Squaring the circle with materials and tools
In 10th grade, my Algebra II teacher went on a short tangent, introducing the class to a famous math problem: squaring the circle. It’s been about five years since then and the problem appeared again in my abstract algebra textbook. Here I will chat about the problem and sketch an accessible proof of its solution.
The problem: given a circle, and using only a compass and straightedge, construct a square with precisely the same area as the circle. (Note, our straightedge is not graduated like a ruler!) This seems easy enough. After all, we have simple equations for the area of a square and circle. If \(s\) is a square’s side length, and \(r\) is a circle’s radius:
The natural step is to set these equal to each other and find a relation between the circle’s radius and the square’s side length:
So far so good. Now all we need to do is draw a square with side lengths \(\sqrt{\pi}r\). To simplify, we will assume the radius is 1, which reduces our problem into needing to draw a square with side lengths \(\sqrt{\pi}\). This ends up being an issue because \(\sqrt{\pi}\) is not “constructible” using a straightedge and compass.
To be constructible means that an object can be built using only provided “materials” and “tools”. If your materials are the numbers 2 and 3, and your only tool is multiplication, what are the numbers you can construct? There are lots: 2, 3, 6, 9, 12, and more. But there are also numbers you can’t construct. For example, try to make 1, 5, or 14.
In our case, the only material is the circle’s radius, 1. Our tools are straightedge and compass. With given materials and tools, it might be possible to create new or different tools out of what you already have. We shall do this to translate our geometric tools (like drawing lines or circles) into algebraic tools (like adding or multiplying). A fun puzzle that we won’t go into here is seeing that with straightedge and compass, we can construct the algebraic tools of addition, subtraction, multiplication, division, and square roots. Quite the arsenal, be can we construct \(\sqrt{\pi}\)?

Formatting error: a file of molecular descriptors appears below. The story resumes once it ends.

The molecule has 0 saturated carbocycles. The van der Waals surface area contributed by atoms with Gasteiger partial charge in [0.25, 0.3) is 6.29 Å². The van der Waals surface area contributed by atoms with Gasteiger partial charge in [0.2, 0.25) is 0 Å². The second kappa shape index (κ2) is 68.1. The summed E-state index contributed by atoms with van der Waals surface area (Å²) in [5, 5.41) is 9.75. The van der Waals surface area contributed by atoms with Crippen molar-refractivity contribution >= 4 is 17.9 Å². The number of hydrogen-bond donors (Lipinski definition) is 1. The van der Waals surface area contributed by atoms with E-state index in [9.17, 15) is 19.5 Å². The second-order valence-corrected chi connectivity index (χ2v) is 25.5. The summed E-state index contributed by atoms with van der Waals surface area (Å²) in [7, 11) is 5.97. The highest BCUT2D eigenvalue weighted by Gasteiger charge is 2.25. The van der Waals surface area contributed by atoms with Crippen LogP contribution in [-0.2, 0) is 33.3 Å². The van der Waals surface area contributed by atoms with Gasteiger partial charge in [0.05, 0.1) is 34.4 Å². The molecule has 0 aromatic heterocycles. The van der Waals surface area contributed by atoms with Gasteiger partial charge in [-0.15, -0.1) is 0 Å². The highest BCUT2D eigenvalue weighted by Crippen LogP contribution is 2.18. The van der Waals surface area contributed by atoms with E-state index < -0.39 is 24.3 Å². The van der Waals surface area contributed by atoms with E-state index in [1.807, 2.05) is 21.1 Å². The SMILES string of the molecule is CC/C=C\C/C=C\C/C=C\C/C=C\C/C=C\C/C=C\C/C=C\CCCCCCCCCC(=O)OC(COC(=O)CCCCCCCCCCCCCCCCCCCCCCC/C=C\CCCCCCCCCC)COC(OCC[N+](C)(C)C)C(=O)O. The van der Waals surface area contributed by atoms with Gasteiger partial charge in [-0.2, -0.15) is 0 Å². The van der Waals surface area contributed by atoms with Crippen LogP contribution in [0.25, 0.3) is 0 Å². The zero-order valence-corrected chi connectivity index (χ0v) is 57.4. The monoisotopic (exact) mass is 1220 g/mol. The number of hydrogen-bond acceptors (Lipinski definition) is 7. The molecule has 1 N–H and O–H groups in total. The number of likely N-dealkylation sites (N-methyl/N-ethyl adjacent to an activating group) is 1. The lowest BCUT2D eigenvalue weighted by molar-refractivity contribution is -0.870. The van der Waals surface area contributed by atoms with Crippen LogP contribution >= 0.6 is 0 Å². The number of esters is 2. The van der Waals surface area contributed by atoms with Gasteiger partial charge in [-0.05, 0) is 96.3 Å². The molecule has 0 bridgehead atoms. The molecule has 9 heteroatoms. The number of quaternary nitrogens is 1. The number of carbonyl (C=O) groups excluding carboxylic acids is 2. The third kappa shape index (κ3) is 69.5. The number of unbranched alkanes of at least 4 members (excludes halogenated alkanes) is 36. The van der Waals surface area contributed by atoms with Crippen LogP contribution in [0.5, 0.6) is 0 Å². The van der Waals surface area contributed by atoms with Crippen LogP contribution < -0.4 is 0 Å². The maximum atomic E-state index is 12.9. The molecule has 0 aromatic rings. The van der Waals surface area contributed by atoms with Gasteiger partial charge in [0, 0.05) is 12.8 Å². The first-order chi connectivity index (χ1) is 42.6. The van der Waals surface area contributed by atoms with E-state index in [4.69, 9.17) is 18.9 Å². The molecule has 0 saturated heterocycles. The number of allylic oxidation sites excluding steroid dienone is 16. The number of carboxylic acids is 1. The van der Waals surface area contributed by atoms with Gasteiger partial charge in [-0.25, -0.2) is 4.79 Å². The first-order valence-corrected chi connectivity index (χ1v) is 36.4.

Recall what our materials were: just the circle’s radius, 1. That doesn’t seem like much, but let’s see what we can construct with our tools:
 We can add or subtract 1 over and over to get any integer \((…3, 2, 1, 0, 1, 2, 3…)\).
 Then we can divide or multiply to get any fraction/rational number, like \(\frac{1}{2}, \frac{42}{71}, \frac{13}{5}…\)
 Square roots give us square roots of rationals, but if we take the square root of a square root we get 4th roots, 8th roots… In fact we have all “power of two” roots of rational numbers.
It’s still not clear if \(\sqrt{\pi}\) is constructible or not, so I present a strategy: if we add more tools and find that \(\sqrt{\pi}\) isn’t constructible, then it is still not constructible when we take the extra tools away.
Our extra tools shall be all the positive integer roots(cube, 4th, 5th roots…). We are no longer just restricted to “power of two” roots of rationals! You can convince yourself that with these extra tools, we can construct exactly the roots of polynomials. A number is called algebraic if it is the root of a polynomial. For example, \(2\) is algebraic since for \(f(x) = x + 2\), we have \(f(2) = 0\). \(\sqrt[3]{2}\) is algebraic since for \(g(x) = x^3  2\), we have \(g(\sqrt[3]{2}) = 0\).
With some effort it can be seen that \(\pi\) isn’t algebraic. Such numbers are called transcendental.
This means that \(\sqrt{\pi}\) also isn’t algebraic. In other words, it’s not constructible with our extra tools, hence it’s not constructible with our basic tools of straightedge and compass.
Extra thoughts

In the wonderful show “Adventure Time”, Finn the human is known for his strange exclamations. There are several instances where he yells the term “algebraic!”. I wonder if anyone has told him the definition.

Here is a Numberphile video on the same topic.

My algebra textbook didn’t present a proof that \(\pi\) was transcendental either. Their proof that the number isn’t constructible used that fact to show that \(\pi\) resides in an infinite degree field extension of \(\mathbb{Q}\), while we have at best a finite degree extension.

You can certainly construct an approximate square.